Anxious Dissociation

Jessica Brock, modified 10 Years ago at 10/26/11 10:01 PM
Created 10 Years ago at 10/26/11 10:01 PM

Anxious Dissociation

Post: 1 Join Date: 10/26/11 Recent Posts
Hello all,

I recently (as in last week) heard the Buddhist Geek's podcast with Willoughby Britton in which she discussed the Dark Night. I listened to this and thought, "Holy crap. This might be me." I immediately then watched the hours of interview that Dan Ingram gave at the Cheetah House and only became further convinced that I might be in the Dark Night.

I come from the Kagyu Tibetan Buddhist tradition. I have been meditating for about three years since studying for a semester at the Institute of Buddhist Dialectics in Dharmasala, India (also where I took refuge). My practice is not formal or structured in any way really. I have never been on a guided retreat. I have taken multiple retreats on my own, but never anything formal. I mostly follow the instructions of Jetsunma Tenzin Palmo, but also read and meditate on various academic works, mostly by B. Alan Wallace. My main forms of meditation are observing the mind and Loving Kindness. I also use yoga as part of my practice. However, when I'm not meditating I try to apply the same sort of mindfulness to daily life and also stop to observe my mind at any opportunity during the day. Especially while doing things like driving. I say all this because when Daniel Ingram talked about those that reach the Dark Night through any formal practice and have no idea how they got there...well, if I'm there, that's probably how I got there.

Anyways, the reason why I'm writing this is because I have been having these moments of dissociation from myself and the world. In these moments, I am unable to recognize "me" being something separate from "my" surroundings or as being myself at all. These happen both during meditation and outside of it. Here are a few examples:
(1) I'm walking up the stairs at my house and suddenly become acutely aware of everything I'm doing - every movement, all parts of my body, my entire surroundings from the stairs, to the room and everything in it to the entire house. I feel like I'm almost observing all this from the outside. Not in an out-of-body experience kind of way, but as if I'm in a hyper-aware virtual reality game.
(2) I'll notice myself in the mirror and have this knowledge that it's not me in the reflection even though I know that it is. This isn't always how it is. If I'm looking in the mirror while brushing my teeth or to see if I have something on my face, clearly it's me. It's usually when I get a small glimpse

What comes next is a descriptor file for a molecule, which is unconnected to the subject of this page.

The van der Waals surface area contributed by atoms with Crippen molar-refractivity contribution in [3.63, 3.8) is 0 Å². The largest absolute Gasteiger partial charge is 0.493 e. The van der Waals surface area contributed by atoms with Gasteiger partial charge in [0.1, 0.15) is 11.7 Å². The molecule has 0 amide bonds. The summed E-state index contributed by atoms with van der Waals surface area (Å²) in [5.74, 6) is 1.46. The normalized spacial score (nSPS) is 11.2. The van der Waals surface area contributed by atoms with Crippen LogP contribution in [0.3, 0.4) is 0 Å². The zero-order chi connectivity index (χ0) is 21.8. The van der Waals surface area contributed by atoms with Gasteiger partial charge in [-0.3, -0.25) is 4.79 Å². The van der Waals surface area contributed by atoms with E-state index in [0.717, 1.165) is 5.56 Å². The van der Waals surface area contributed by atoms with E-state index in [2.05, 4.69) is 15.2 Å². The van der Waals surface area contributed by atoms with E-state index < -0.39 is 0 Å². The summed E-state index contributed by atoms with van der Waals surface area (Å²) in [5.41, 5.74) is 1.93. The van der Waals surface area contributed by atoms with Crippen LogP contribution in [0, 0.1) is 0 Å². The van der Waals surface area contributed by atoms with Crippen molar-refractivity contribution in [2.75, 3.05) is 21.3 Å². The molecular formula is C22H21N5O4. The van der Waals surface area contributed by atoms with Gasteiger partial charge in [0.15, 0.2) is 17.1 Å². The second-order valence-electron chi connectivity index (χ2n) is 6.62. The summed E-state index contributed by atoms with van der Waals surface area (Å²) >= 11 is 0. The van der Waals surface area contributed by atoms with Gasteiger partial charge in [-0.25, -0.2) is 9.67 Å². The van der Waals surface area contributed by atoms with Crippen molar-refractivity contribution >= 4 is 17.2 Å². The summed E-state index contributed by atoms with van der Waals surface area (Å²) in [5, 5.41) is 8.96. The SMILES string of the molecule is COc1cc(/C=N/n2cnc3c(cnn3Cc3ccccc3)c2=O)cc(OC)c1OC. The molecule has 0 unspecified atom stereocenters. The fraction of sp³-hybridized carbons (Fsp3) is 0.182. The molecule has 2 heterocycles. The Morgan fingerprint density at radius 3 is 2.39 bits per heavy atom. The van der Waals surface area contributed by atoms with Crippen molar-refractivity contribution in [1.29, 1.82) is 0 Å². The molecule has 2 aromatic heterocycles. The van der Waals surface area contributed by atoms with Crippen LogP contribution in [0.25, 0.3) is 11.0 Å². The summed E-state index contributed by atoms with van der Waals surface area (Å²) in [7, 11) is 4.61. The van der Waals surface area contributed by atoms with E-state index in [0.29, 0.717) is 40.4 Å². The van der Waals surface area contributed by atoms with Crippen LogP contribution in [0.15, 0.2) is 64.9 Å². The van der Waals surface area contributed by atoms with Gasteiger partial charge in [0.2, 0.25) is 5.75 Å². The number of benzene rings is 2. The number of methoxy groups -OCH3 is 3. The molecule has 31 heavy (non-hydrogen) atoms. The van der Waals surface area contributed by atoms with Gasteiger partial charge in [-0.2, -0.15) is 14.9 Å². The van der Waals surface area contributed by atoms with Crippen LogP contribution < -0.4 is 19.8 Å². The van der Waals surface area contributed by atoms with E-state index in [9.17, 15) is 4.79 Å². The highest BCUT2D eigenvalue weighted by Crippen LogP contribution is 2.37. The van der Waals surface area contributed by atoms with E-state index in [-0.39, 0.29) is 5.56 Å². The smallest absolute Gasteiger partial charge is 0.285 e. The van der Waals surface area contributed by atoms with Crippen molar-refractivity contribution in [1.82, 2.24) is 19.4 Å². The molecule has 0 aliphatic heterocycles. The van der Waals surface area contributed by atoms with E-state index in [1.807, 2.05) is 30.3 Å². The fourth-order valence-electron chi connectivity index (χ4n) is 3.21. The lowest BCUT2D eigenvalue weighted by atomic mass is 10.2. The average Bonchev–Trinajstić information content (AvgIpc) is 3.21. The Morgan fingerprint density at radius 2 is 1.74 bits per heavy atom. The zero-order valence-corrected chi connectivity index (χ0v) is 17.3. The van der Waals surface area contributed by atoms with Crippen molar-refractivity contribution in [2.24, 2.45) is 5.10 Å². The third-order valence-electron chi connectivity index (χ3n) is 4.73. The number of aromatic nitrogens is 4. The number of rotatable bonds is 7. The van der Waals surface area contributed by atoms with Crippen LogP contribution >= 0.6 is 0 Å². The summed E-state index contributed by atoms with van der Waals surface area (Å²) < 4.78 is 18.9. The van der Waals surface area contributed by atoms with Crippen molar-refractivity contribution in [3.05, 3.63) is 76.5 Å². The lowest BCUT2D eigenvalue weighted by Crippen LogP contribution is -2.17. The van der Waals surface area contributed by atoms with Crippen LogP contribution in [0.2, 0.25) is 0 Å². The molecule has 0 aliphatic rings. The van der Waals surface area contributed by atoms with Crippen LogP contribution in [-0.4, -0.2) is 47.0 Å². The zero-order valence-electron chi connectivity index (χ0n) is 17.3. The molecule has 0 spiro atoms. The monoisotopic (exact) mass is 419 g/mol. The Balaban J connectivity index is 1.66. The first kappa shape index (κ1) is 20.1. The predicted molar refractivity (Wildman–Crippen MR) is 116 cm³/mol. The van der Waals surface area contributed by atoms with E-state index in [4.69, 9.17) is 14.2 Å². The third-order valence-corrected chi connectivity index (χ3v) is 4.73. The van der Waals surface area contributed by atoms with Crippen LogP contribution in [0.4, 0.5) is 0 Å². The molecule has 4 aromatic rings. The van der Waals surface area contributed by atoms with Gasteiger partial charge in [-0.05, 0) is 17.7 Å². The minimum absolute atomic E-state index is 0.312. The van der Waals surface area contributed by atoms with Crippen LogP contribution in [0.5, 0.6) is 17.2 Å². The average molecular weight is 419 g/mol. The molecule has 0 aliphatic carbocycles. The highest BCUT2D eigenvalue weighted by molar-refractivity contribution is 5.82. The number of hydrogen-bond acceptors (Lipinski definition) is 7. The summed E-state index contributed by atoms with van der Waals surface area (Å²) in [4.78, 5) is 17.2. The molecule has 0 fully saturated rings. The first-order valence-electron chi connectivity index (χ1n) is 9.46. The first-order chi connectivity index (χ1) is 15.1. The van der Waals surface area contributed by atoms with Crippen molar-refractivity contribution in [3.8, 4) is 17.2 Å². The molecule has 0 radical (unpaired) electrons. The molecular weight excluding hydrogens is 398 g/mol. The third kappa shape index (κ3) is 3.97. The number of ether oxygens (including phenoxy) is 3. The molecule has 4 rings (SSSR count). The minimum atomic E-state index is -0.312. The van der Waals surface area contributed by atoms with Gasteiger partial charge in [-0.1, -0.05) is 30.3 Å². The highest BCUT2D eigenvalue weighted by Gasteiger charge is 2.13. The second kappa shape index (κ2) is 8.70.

(3) I am aware of parts of my body, but cannot recognize them as being inherently my own or separate from my surroundings. This mostly happens when I am stationary, especially while meditating. I sort of melt into my surroundings.

This started happening to me when I first returned from India. In India, I had these moments, but only felt this overwhelming feeling of bliss and love during them as if I was a part of inherent nature. However, when I returned and continued practicing, the sensation became marked by confusion and terror. They are a lack of truth and all truth at the same time; I see everything and I see nothing; I know reality and I am ignorant; I feel fear and comfort. It can be overwhelming and sometimes I have anxiety attacks because of them. I'm not sure what is happening. Is this a Dark Night sensation?

Stian Gudmundsen Høiland, modified 10 Years ago at 10/26/11 10:21 PM
Created 10 Years ago at 10/26/11 10:20 PM

RE: Anxious Dissociation

Posts: 296 Join Date: 9/5/10 Recent Posts
I will not say much, others will probably help you far more than me, but I wanted to say that, in my own experience, those moments of dissociation are absolutely gold. While I do not know much about you, and therefor this advice is quite unqualified, I would suggest you cultivate those moments. If ever you experience fear/terror during those moments of dissociation, you should investigate fear/terror itself - never mind (yet) the feelings/sensations of dissociation.

How does one cultivate this dissociation? Ask yourself suggestively, "why does this feeling of dissociation feel good?"
End in Sight, modified 10 Years ago at 10/27/11 12:04 AM
Created 10 Years ago at 10/27/11 12:01 AM

RE: Anxious Dissociation

Posts: 1251 Join Date: 7/6/11 Recent Posts
Jessica, what you're describing could be a lot of things, but it's difficult to guess without knowing more about your practice history. Perhaps you can tell us more (such as how things have changed for you throughout your practice, as well as before you started a practice if you think you had some spiritual experiences or insights beforehand.)

But, more importantly, what are your goals in posting about this? Do you want advice about how to make this kind of experience to go away? Do you want to understand it better? If we told you that this was or wasn't related to the Dark Night, what would you do?
This Good Self, modified 10 Years ago at 10/27/11 6:53 PM
Created 10 Years ago at 10/27/11 6:48 PM

RE: Anxious Dissociation

Posts: 946 Join Date: 3/9/10 Recent Posts
I've also experienced this type of thing Jessica, and it's not something you want to encourage. There's nothing useful about this type of experience.

Remember dissociation is an ego defense mechanism. In other words, it's a mechanism your mind uses in order to avoid facing fear, and it's maladaptive. Well I guess it's adaptive in some ways, because it stops you going insane, but in the end we always have to face our fears - the grand daddy fear being loss of self. I've found that if fear comes up, I try to stay with it, allow it fully but at the same time keep an alertness and mindful stillness if possible. This gives me a slight detachment without zoning out into dissociative la-la land.